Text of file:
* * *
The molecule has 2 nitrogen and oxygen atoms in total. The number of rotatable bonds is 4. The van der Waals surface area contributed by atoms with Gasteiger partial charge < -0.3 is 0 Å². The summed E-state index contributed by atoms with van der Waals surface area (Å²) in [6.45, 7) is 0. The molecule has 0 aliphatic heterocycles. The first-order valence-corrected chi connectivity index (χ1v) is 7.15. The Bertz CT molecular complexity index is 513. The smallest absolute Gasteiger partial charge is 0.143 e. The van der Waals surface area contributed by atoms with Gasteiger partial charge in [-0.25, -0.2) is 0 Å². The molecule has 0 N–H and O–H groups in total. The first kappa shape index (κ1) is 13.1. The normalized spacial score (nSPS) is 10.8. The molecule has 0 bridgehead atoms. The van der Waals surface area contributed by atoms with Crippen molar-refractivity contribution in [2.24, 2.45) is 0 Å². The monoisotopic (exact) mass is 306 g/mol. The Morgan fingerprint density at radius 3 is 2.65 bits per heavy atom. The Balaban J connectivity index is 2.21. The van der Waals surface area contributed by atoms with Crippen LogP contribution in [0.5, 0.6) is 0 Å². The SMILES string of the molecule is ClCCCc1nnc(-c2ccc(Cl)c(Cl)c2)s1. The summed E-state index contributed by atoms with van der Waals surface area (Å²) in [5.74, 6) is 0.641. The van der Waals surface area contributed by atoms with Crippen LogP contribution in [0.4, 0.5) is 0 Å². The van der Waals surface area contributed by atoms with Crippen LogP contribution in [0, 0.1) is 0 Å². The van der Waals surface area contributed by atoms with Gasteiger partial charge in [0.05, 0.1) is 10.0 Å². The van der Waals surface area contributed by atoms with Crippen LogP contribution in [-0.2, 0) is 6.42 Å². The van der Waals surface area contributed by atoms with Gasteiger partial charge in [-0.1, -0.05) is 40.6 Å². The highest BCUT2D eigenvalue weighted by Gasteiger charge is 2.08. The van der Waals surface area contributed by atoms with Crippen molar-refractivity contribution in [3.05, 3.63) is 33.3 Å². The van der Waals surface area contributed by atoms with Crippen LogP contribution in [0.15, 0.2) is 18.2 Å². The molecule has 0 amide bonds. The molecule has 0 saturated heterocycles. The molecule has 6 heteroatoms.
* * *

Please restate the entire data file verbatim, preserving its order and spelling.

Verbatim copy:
The molecule has 2 nitrogen and oxygen atoms in total. The number of rotatable bonds is 4. The van der Waals surface area contributed by atoms with Gasteiger partial charge < -0.3 is 0 Å². The summed E-state index contributed by atoms with van der Waals surface area (Å²) in [6.45, 7) is 0. The molecule has 0 aliphatic heterocycles. The first-order valence-corrected chi connectivity index (χ1v) is 7.15. The Bertz CT molecular complexity index is 513. The smallest absolute Gasteiger partial charge is 0.143 e. The van der Waals surface area contributed by atoms with Gasteiger partial charge in [-0.25, -0.2) is 0 Å². The molecule has 0 N–H and O–H groups in total. The first kappa shape index (κ1) is 13.1. The normalized spacial score (nSPS) is 10.8. The molecule has 0 bridgehead atoms. The van der Waals surface area contributed by atoms with Crippen molar-refractivity contribution in [2.24, 2.45) is 0 Å². The monoisotopic (exact) mass is 306 g/mol. The Morgan fingerprint density at radius 3 is 2.65 bits per heavy atom. The Balaban J connectivity index is 2.21. The van der Waals surface area contributed by atoms with Crippen LogP contribution in [0.5, 0.6) is 0 Å². The SMILES string of the molecule is ClCCCc1nnc(-c2ccc(Cl)c(Cl)c2)s1. The summed E-state index contributed by atoms with van der Waals surface area (Å²) in [5.74, 6) is 0.641. The van der Waals surface area contributed by atoms with Crippen LogP contribution in [0.4, 0.5) is 0 Å². The van der Waals surface area contributed by atoms with Crippen LogP contribution in [0, 0.1) is 0 Å². The van der Waals surface area contributed by atoms with Gasteiger partial charge in [0.05, 0.1) is 10.0 Å². The van der Waals surface area contributed by atoms with Crippen LogP contribution in [-0.2, 0) is 6.42 Å². The van der Waals surface area contributed by atoms with Gasteiger partial charge in [-0.1, -0.05) is 40.6 Å². The highest BCUT2D eigenvalue weighted by Gasteiger charge is 2.08. The van der Waals surface area contributed by atoms with Crippen molar-refractivity contribution in [3.05, 3.63) is 33.3 Å². The van der Waals surface area contributed by atoms with Crippen LogP contribution in [0.15, 0.2) is 18.2 Å². The molecule has 0 amide bonds. The molecule has 0 saturated heterocycles. The molecule has 6 heteroatoms.